Psychiatrist Carl Jung is credited with first introducing the term "complex" into the psychoanalytic lexicon. Prior to Jung's relatively brief but fruitful collaboration with him, Freud utilized an altogether different terminology to denote the now famous "Oedipus complex." Later, Alfred Adler, another of Freud's former followers, introduced the notion of an "inferiority complex."
According to Jung, a complex (e.g., a mother or father complex) is an unconscious constellation of cognitions, memories, images, impulsions, opinions, beliefs, associations and other content emanating from a core or nucleus of repressed or dissociated emotion, drive or instinct. Complexes can behave like relatively autonomous "splinter personalities," powerfully influencing consciousness, cognition, affect and behavior. As Jung once said, we all have complexes; the question is whether we have complexes or they have us.
Complexes contain archetypal images that lie latent in the unconscious until being somehow stimulated, at which time they can, in certain cases, take complete or partial possession of the personality. The idea and image of Messiah or God appear to be innate (archetypal) potentialities in the human psyche. When activation occurs, some confused individuals misidentify themselves with this archetypal image, resulting in a dangerous form of ego-inflation seen typically in schizophrenic patients, or those suffering from delusional disorder or severe manic episodes.
In schizophrenia--and the psychoses in general--the phenomenon of what we clinicians call "religious preoccupation" is striking: Psychotic patients regularly report hearing the voice of God or the Devil. Persecutory paranoia can accompany such dangerous states of mind, and is typically the source of supposed defensive violence by cults toward demonized non-believers or outsiders. Jim Jones, the paranoid spiritual leader of the People's Temple, who claimed to be both Jesus and Buddha, led 914 of his tragically mesmerized followers--including 276 children--to mass murder-suicide in 1978. Marshall Applewhite similarly proclaimed himself a Messiah and predicted doomsday, finally leading his Heaven's Gate cult to mass suicide in 1997. In 1993, seventy-four members of David Koresh's heavily armed fundamentalist cult, the Branch Davidians, died a fiery death in a shootout with government agents in Waco, Texas. Koresh, who never knew his father, fancied himself the "final prophet." Like mass murderer Charles Manson, Koresh's dreams to be a rock star were frustrated after coming to Hollywood. What followed in both cases was a bloody path of destructive infamy, a wicked rage for recognition.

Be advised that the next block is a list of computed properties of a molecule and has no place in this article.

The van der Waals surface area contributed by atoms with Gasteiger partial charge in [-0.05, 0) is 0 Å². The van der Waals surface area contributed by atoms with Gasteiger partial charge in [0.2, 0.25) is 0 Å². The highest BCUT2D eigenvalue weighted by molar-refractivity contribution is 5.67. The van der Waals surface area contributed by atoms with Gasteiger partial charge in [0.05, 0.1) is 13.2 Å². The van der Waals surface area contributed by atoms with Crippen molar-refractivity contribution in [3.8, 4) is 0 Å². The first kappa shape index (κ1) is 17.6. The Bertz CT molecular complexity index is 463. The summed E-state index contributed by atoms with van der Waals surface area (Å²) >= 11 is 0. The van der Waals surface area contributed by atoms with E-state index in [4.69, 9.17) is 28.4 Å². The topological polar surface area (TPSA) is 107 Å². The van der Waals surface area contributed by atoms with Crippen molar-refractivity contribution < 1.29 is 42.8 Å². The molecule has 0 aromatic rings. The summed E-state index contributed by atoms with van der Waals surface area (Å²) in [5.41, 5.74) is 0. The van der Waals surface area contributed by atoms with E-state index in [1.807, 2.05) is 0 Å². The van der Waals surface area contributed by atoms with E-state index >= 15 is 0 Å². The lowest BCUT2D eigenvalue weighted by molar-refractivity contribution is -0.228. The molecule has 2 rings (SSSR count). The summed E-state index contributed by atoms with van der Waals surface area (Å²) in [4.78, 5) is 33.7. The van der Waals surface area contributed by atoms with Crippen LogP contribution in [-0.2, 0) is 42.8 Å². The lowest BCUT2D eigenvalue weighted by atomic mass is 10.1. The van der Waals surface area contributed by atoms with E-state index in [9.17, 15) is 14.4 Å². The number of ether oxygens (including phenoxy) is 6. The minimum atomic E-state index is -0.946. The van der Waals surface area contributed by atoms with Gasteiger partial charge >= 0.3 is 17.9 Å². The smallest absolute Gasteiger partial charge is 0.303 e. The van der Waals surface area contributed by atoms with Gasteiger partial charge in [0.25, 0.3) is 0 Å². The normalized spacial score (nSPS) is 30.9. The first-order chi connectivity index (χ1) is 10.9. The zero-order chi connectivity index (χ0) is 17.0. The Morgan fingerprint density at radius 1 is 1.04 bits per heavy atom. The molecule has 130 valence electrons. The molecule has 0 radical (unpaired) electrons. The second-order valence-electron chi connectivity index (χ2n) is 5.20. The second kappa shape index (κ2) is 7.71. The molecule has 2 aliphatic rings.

We all have a "messiah complex" dwelling deep within. But not everyone becomes completely possessed and grandiosely inflated by it. The desire to redeem and "save the world," when kept in check, can be a very positive force in life, motivating us to do good and to leave the world a better place--if only infinitesimally--than when we came into it. But when one has been chronically frustrated in realizing this positive, creative potentiality, it remains stillborn in the unconscious, dissociated from the personality, rendering them highly susceptible to possession by the messiah complex. This is especially true when the sense of self has been underdeveloped or weakened due to trauma and other early narcissistic wounding.